Mr. Harper has recently had Bryan Adams and Nickelback over to 24 Sussex – and it wasn’t for talks on a new equalization formula. Rather, for live sessions (with Adams at least) with the Prime Minister at the keyboard. He’s got a music room set up for visiting virtuosos. Son Ben joins in with some wicked guitar playing.There's a time and place for everything. Time to work and time to let your hair down. Politics should not be a popularity contest. The PM does have a great sense of humor and does let his hair down once in awhile.but is serious when it comes to tackling the problems this country faces and gets the job done.
This is the same father who was once pilloried in the media for a scene outside of his son’s school. He
shook Ben’s hand while dropping him off, which was said to typify the Harperian rigidity.
The rigidity is overstated. Behind the scenes, the Prime Minister is not, as it often appears in public, in need of a blood transfusion. He has a piercing sense of humour that on a good day, aides attest, could give Jon Stewart a run for his money. Another unknown talent is his capacity as an impersonator. Mr. Harper cracks up his cabinet on occasion with splendid imitations of those across the floor facing him in Question Period.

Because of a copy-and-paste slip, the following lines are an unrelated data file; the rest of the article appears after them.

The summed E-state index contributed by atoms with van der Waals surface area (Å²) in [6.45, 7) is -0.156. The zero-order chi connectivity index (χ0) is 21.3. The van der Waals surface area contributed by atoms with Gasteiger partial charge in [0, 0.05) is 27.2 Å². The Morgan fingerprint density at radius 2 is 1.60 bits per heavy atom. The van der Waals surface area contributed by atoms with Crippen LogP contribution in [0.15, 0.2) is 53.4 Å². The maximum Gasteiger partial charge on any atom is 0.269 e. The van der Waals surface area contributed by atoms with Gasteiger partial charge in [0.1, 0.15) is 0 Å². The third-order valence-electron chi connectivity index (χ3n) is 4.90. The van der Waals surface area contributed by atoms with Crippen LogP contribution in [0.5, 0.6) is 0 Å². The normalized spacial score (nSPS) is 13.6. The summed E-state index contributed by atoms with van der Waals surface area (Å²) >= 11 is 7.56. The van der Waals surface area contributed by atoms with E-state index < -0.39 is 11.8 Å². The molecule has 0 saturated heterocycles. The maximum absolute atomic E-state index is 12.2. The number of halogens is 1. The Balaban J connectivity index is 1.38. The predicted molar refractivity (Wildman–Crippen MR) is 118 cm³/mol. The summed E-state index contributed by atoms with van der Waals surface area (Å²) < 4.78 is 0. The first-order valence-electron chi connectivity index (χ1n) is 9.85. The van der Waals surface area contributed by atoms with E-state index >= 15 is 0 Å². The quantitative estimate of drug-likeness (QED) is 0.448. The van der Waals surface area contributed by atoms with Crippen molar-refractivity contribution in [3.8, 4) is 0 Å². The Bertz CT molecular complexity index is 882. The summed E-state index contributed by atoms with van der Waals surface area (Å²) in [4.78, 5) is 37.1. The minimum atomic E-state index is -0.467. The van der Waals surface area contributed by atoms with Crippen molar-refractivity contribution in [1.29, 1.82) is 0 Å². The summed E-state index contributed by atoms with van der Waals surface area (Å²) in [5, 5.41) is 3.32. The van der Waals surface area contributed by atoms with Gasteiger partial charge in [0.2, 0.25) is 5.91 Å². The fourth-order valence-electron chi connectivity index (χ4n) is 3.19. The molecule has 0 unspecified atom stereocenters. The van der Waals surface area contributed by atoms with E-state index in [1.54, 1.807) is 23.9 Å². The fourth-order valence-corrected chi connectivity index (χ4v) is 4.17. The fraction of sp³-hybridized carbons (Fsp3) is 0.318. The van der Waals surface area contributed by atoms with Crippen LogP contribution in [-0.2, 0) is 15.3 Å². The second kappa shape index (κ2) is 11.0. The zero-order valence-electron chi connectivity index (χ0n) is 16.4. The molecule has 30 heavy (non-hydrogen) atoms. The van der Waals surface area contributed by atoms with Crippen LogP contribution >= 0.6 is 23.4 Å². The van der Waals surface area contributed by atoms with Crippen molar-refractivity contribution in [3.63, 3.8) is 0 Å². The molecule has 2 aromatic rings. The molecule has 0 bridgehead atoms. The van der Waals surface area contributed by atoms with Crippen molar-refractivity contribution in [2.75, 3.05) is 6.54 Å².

You'd think from the central media, he's nothing but a controlling,stiff meanie who doesn't have humorous bone in his body.
Canadians want a strong leader who buckles down and gets the work of the nation done. They don't want a leader who is seeking to be a celebrity and doesn't have clue and can't get the job done.
I think the PM has struck a good balance.